Tenancy database laws – how we protect you

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Tenancy database laws – how we protect you

There’s been a lot of talk about tenant listings on default databases around the country lately. However in our opinion, it’s getting harder to list defaulting tenants.

Furthermore, those that do end up on the list are only on it for three years, which really isn’t a very long time.

Naturally we don’t like listing tenants on a default database as it has a negative impact on their ability to find a home in the future, but as Property Managers responsible for our clients’ properties we won’t hesitate to do so if it’s warranted.

There are strict guidelines around the types of tenants that can and can’t be listed. In most states of Australia (in NSW a tribunal order is requried to list them) only those tenants who have amounts of rent owing over and above the bond can be listed. This makes sense to us as if the money owing is less than the bond, then the bond is simply used to pay off the debt.  What we do find hard to believe however is that tenants who owe more than the value of the bond can only be listed for a maximum of three years. Why are they not listed until such time as they pay off their debt?

Unfortunately we don’t make the rules, but we can do everything in our power to protect our clients from bad tenants. And the best place to start is in the selection process.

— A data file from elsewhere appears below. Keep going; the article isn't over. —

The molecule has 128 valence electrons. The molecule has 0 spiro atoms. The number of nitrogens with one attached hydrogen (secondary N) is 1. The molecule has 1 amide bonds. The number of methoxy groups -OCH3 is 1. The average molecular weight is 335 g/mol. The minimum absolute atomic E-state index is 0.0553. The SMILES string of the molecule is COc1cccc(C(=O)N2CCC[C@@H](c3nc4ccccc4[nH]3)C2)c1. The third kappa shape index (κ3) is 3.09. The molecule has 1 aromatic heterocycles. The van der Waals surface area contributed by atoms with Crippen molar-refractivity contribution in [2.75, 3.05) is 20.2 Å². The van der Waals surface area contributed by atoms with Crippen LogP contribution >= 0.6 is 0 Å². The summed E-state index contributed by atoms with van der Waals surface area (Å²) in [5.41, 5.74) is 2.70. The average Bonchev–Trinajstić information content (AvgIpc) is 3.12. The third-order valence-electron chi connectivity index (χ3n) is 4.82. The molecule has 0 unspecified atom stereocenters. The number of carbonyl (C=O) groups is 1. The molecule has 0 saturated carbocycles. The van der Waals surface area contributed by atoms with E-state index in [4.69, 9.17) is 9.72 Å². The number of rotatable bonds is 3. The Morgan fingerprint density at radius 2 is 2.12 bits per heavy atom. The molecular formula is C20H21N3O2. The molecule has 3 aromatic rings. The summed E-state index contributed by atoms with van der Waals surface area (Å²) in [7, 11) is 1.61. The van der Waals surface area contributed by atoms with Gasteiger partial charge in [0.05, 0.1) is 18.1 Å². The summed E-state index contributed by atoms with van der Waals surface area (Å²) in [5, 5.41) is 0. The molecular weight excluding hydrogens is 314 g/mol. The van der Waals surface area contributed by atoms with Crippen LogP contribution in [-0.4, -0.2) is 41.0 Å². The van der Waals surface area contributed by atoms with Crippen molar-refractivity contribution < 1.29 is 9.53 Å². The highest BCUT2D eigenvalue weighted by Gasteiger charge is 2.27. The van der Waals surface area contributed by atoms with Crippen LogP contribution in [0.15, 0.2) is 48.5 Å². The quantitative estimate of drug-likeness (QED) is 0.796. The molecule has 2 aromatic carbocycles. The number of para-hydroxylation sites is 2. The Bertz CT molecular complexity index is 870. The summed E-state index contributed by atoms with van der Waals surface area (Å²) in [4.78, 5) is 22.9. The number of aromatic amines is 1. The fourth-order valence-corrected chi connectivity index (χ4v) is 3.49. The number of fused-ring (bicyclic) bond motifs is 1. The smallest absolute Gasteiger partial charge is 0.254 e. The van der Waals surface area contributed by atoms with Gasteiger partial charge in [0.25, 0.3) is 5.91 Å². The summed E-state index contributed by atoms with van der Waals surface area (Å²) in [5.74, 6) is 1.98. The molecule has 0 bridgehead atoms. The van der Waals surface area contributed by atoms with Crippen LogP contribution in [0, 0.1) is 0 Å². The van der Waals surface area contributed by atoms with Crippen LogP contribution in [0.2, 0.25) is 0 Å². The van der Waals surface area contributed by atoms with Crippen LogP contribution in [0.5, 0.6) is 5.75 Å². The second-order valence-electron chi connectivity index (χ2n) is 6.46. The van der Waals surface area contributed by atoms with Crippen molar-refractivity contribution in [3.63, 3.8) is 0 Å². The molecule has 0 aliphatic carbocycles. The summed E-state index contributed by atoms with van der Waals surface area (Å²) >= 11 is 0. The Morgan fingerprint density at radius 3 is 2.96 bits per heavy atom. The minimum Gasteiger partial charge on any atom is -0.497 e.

So what do we do to ensure we get you the right tenant?

  • Contact the previous landlord/agency, asking a series of questions about how the tenants cared for the property and sight their previous rental ledger to ensure rent was paid on time.
  • If the previous address was owned by a private landlord, we check to ensure that property was indeed owned by the stated person and it’s not just their friend.
  • Contact all referees
  • Contact the applicant’s employment to confirm all details
  • Facebook, Google, Linked-in checks (you’d be amazed at what we find!)
  • Drive past their previous property where we can
  • Have them provide photos of their previous property where they’re happy to do so
  • If they have pets, have them supply pet references which are checked